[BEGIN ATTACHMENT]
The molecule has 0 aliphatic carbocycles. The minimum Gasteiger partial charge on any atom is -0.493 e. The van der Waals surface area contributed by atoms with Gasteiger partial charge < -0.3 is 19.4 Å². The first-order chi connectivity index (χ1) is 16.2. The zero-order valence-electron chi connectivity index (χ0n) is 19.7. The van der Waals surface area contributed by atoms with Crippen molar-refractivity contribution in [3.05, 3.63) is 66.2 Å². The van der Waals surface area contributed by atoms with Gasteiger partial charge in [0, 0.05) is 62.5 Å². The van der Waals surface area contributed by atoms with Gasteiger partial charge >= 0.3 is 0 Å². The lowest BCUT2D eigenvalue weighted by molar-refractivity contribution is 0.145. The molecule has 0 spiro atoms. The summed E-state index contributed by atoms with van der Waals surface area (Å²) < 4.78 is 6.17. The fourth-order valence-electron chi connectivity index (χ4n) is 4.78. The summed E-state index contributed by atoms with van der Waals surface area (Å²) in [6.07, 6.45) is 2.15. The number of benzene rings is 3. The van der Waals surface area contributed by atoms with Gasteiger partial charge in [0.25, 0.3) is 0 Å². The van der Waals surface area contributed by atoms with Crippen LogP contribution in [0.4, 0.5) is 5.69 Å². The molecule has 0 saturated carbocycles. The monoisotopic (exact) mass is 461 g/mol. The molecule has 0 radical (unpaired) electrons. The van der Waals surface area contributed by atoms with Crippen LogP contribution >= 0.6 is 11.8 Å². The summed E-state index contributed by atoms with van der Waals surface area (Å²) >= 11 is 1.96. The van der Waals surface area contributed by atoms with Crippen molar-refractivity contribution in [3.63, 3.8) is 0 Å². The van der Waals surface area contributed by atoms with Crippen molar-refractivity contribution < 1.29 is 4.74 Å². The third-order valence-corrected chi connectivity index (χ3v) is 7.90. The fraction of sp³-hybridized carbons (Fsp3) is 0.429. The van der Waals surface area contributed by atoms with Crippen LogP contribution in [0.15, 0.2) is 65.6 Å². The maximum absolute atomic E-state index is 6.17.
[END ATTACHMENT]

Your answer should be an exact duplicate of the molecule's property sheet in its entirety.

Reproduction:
The molecule has 0 aliphatic carbocycles. The minimum Gasteiger partial charge on any atom is -0.493 e. The van der Waals surface area contributed by atoms with Gasteiger partial charge < -0.3 is 19.4 Å². The first-order chi connectivity index (χ1) is 16.2. The zero-order valence-electron chi connectivity index (χ0n) is 19.7. The van der Waals surface area contributed by atoms with Crippen molar-refractivity contribution in [3.05, 3.63) is 66.2 Å². The van der Waals surface area contributed by atoms with Gasteiger partial charge in [0, 0.05) is 62.5 Å². The van der Waals surface area contributed by atoms with Gasteiger partial charge >= 0.3 is 0 Å². The lowest BCUT2D eigenvalue weighted by molar-refractivity contribution is 0.145. The molecule has 0 spiro atoms. The summed E-state index contributed by atoms with van der Waals surface area (Å²) < 4.78 is 6.17. The fourth-order valence-electron chi connectivity index (χ4n) is 4.78. The summed E-state index contributed by atoms with van der Waals surface area (Å²) in [6.07, 6.45) is 2.15. The number of benzene rings is 3. The van der Waals surface area contributed by atoms with Gasteiger partial charge in [0.25, 0.3) is 0 Å². The van der Waals surface area contributed by atoms with Crippen LogP contribution in [0.4, 0.5) is 5.69 Å². The molecule has 0 saturated carbocycles. The monoisotopic (exact) mass is 461 g/mol. The molecule has 0 radical (unpaired) electrons. The van der Waals surface area contributed by atoms with Crippen LogP contribution >= 0.6 is 11.8 Å². The summed E-state index contributed by atoms with van der Waals surface area (Å²) >= 11 is 1.96. The van der Waals surface area contributed by atoms with Crippen molar-refractivity contribution in [3.63, 3.8) is 0 Å². The van der Waals surface area contributed by atoms with Crippen molar-refractivity contribution < 1.29 is 4.74 Å². The third-order valence-corrected chi connectivity index (χ3v) is 7.90. The fraction of sp³-hybridized carbons (Fsp3) is 0.429. The van der Waals surface area contributed by atoms with Crippen LogP contribution in [0.15, 0.2) is 65.6 Å². The maximum absolute atomic E-state index is 6.17.